Before traveling to South America in 2001 my arm was jabbed with more needles than I can remember. It was horrible for someone who is a bit of a needle phobe and tends to faint.

Some of the countries I was going to mandated I have certain shots. Yellow fever being one. Other vaccinations came at the recommendation of the federal government and Sonoma County Public Health Department (where I was living at the time)—like hepatitis B (which is a dose of three shots) and hepatitis A (two doses).

Showing proof of vaccination is not a new concept. (Image: Kathryn Reed)

The only aspect of questioning if I would be inoculated were:  Could I handle all those shots? and Was traveling to countries with these requirements worth it? Let me tell you, the questioning was momentary. I wanted to travel.

I had a ticket into Peru with Machu Picchu one of the first destinations and a return flight to the U.S. out of Venezuela. What I would do with the nearly four months in between was to be discovered when I arrived on the continent. The shots were worth all the experiences I had and memories I cherish to this day.

I was in my 30s. It’s not like I was a kid or under parental control. I was thinking for myself when it came to getting vaccinated. It was simple—I didn’t want to get any of the diseases the vaccines were to prevent. And I didn’t.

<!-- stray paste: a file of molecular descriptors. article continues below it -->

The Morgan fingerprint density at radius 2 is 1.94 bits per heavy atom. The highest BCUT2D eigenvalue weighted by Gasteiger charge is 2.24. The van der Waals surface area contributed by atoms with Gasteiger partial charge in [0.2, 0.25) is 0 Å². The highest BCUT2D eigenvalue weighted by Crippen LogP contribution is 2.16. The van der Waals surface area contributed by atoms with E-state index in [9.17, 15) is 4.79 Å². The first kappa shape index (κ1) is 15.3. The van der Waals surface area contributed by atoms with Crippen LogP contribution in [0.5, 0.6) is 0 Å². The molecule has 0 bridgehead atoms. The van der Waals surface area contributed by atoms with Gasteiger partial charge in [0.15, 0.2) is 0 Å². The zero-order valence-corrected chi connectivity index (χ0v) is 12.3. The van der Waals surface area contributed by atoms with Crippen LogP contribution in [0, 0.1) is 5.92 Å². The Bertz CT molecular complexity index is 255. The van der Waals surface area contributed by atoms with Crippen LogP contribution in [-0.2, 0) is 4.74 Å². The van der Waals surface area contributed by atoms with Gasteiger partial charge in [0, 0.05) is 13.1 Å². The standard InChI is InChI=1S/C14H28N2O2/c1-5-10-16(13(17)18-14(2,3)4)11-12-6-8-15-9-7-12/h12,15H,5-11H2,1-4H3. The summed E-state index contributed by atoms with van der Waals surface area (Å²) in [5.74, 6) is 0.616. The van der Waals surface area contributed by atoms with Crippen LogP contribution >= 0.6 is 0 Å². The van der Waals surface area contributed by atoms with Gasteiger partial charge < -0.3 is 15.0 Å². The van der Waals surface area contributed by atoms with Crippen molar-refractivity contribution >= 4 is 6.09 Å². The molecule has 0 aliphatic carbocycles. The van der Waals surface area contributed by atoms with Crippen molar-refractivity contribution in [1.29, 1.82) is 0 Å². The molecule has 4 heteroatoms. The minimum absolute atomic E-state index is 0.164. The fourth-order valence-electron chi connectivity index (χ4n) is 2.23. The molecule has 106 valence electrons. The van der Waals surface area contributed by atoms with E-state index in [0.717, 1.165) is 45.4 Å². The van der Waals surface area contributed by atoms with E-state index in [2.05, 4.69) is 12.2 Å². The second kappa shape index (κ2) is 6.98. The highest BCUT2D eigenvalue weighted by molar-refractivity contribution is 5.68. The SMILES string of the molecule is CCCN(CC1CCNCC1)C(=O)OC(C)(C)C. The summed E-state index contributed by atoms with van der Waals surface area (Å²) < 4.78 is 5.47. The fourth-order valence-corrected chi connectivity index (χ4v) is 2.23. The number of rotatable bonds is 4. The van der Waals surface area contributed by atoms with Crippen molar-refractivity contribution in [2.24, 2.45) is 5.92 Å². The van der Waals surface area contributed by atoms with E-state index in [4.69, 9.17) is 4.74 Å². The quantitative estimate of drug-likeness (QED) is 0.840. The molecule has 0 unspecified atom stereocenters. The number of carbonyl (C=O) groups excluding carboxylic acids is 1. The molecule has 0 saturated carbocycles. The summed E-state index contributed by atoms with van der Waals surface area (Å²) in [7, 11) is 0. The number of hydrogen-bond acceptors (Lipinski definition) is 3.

I was given a yellow vaccination card that I still have. The outside of it says the certificate is approved by the World Health Organization. It has my name on it. At the bottom is the seal of the U.S. Department of Health and Human Services. Inside the health official wrote the date of the shot, type of vaccine, doses and stamp of physician’s signature. I can’t read all of the vaccine names, but guessing a medical professional could figure it out.

This card is with other medical information that I keep handy. Also among these records is my COVID-19 vaccination record card. In the last week I got my electronic version of this last shot in case I need it because I don’t carry the card with me.

I’m guessing people who don’t travel internationally are more put off by the thought of having to show a vaccination record for COVID-19 than others are. It’s not a violation of any of your rights. You have the right not to go that venue, business, even school that says get the shot or stay away. That venue, business, school has the right to protect its patrons/students from you, the unvaccinated.

I’m not telling you to get vaccinated, not in this missive any way. All I’m saying is there are consequences to actions, or inaction as the case may be. Not being vaccinated comes with limits. Former neighbors started home schooling their daughter because she didn’t have a certain vaccine. Remember, just as it’s your choice not to be vaccinated, it’s my choice to applaud businesses that require proof of vaccine before being allowed in.

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